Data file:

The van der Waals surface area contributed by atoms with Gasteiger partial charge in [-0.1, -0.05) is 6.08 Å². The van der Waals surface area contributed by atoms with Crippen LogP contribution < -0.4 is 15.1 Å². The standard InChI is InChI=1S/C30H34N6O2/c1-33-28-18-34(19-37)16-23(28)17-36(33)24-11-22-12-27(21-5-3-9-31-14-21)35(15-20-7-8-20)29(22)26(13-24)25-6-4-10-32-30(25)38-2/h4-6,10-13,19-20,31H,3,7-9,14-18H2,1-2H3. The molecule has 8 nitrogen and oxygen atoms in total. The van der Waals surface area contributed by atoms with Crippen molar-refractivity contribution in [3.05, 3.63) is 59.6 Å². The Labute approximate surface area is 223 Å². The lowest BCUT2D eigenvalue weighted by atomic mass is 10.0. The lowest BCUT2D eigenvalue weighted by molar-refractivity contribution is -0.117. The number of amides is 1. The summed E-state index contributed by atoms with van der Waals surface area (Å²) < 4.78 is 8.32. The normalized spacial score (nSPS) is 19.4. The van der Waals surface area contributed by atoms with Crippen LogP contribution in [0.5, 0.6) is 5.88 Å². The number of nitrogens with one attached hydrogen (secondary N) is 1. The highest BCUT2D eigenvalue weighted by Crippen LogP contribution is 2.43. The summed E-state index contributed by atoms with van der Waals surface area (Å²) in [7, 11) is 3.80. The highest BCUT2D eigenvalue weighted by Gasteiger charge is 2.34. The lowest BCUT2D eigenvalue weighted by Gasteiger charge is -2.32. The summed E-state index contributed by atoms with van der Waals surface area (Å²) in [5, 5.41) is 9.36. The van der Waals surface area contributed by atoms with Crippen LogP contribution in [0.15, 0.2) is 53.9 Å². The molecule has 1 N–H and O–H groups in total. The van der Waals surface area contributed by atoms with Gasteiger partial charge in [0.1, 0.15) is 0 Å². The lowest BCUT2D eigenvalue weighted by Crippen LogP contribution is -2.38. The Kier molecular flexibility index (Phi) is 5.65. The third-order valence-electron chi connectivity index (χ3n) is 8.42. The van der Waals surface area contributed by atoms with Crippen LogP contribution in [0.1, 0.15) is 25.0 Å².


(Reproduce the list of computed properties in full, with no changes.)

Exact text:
The van der Waals surface area contributed by atoms with Gasteiger partial charge in [-0.1, -0.05) is 6.08 Å². The van der Waals surface area contributed by atoms with Crippen LogP contribution < -0.4 is 15.1 Å². The standard InChI is InChI=1S/C30H34N6O2/c1-33-28-18-34(19-37)16-23(28)17-36(33)24-11-22-12-27(21-5-3-9-31-14-21)35(15-20-7-8-20)29(22)26(13-24)25-6-4-10-32-30(25)38-2/h4-6,10-13,19-20,31H,3,7-9,14-18H2,1-2H3. The molecule has 8 nitrogen and oxygen atoms in total. The van der Waals surface area contributed by atoms with Crippen molar-refractivity contribution in [3.05, 3.63) is 59.6 Å². The Labute approximate surface area is 223 Å². The lowest BCUT2D eigenvalue weighted by atomic mass is 10.0. The lowest BCUT2D eigenvalue weighted by molar-refractivity contribution is -0.117. The number of amides is 1. The summed E-state index contributed by atoms with van der Waals surface area (Å²) < 4.78 is 8.32. The normalized spacial score (nSPS) is 19.4. The van der Waals surface area contributed by atoms with Crippen LogP contribution in [0.5, 0.6) is 5.88 Å². The number of nitrogens with one attached hydrogen (secondary N) is 1. The highest BCUT2D eigenvalue weighted by Crippen LogP contribution is 2.43. The summed E-state index contributed by atoms with van der Waals surface area (Å²) in [7, 11) is 3.80. The highest BCUT2D eigenvalue weighted by Gasteiger charge is 2.34. The lowest BCUT2D eigenvalue weighted by Gasteiger charge is -2.32. The summed E-state index contributed by atoms with van der Waals surface area (Å²) in [5, 5.41) is 9.36. The van der Waals surface area contributed by atoms with Crippen LogP contribution in [0.15, 0.2) is 53.9 Å². The molecule has 1 N–H and O–H groups in total. The van der Waals surface area contributed by atoms with Gasteiger partial charge in [0.1, 0.15) is 0 Å². The lowest BCUT2D eigenvalue weighted by Crippen LogP contribution is -2.38. The Kier molecular flexibility index (Phi) is 5.65. The third-order valence-electron chi connectivity index (χ3n) is 8.42. The van der Waals surface area contributed by atoms with Crippen LogP contribution in [0.1, 0.15) is 25.0 Å².